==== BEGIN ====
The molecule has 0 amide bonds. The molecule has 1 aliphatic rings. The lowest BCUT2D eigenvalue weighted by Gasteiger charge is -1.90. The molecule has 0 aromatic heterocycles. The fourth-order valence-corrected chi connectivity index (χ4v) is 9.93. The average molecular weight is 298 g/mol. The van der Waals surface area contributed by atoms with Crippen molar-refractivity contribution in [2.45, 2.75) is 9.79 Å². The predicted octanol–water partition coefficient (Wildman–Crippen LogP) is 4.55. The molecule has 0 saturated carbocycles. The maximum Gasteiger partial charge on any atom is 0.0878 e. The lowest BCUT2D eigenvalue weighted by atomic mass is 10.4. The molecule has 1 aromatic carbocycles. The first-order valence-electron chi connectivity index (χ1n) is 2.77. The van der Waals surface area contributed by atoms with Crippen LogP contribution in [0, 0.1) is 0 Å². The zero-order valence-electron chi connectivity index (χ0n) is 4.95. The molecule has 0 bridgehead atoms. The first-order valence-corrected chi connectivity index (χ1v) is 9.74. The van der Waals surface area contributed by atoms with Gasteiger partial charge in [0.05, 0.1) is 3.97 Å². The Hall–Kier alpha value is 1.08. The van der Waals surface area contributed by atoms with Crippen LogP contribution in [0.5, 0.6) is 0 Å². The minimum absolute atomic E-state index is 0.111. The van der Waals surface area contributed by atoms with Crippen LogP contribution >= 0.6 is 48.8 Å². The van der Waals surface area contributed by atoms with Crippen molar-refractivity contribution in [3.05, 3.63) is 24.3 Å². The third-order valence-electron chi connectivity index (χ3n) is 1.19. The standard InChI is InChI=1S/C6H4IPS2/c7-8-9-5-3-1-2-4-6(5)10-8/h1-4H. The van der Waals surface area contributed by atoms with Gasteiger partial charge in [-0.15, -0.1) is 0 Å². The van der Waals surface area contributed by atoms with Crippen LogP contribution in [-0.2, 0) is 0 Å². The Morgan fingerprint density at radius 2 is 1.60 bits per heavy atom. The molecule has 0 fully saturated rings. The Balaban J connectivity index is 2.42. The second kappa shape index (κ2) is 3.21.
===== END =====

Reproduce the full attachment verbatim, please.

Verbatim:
The molecule has 0 amide bonds. The molecule has 1 aliphatic rings. The lowest BCUT2D eigenvalue weighted by Gasteiger charge is -1.90. The molecule has 0 aromatic heterocycles. The fourth-order valence-corrected chi connectivity index (χ4v) is 9.93. The average molecular weight is 298 g/mol. The van der Waals surface area contributed by atoms with Crippen molar-refractivity contribution in [2.45, 2.75) is 9.79 Å². The predicted octanol–water partition coefficient (Wildman–Crippen LogP) is 4.55. The molecule has 0 saturated carbocycles. The maximum Gasteiger partial charge on any atom is 0.0878 e. The lowest BCUT2D eigenvalue weighted by atomic mass is 10.4. The molecule has 1 aromatic carbocycles. The first-order valence-electron chi connectivity index (χ1n) is 2.77. The van der Waals surface area contributed by atoms with Crippen LogP contribution in [0, 0.1) is 0 Å². The zero-order valence-electron chi connectivity index (χ0n) is 4.95. The molecule has 0 bridgehead atoms. The first-order valence-corrected chi connectivity index (χ1v) is 9.74. The van der Waals surface area contributed by atoms with Gasteiger partial charge in [0.05, 0.1) is 3.97 Å². The Hall–Kier alpha value is 1.08. The van der Waals surface area contributed by atoms with Crippen LogP contribution in [0.5, 0.6) is 0 Å². The minimum absolute atomic E-state index is 0.111. The van der Waals surface area contributed by atoms with Crippen LogP contribution >= 0.6 is 48.8 Å². The van der Waals surface area contributed by atoms with Crippen molar-refractivity contribution in [3.05, 3.63) is 24.3 Å². The third-order valence-electron chi connectivity index (χ3n) is 1.19. The standard InChI is InChI=1S/C6H4IPS2/c7-8-9-5-3-1-2-4-6(5)10-8/h1-4H. The van der Waals surface area contributed by atoms with Gasteiger partial charge in [-0.15, -0.1) is 0 Å². The van der Waals surface area contributed by atoms with Crippen LogP contribution in [-0.2, 0) is 0 Å². The Morgan fingerprint density at radius 2 is 1.60 bits per heavy atom. The molecule has 0 fully saturated rings. The Balaban J connectivity index is 2.42. The second kappa shape index (κ2) is 3.21.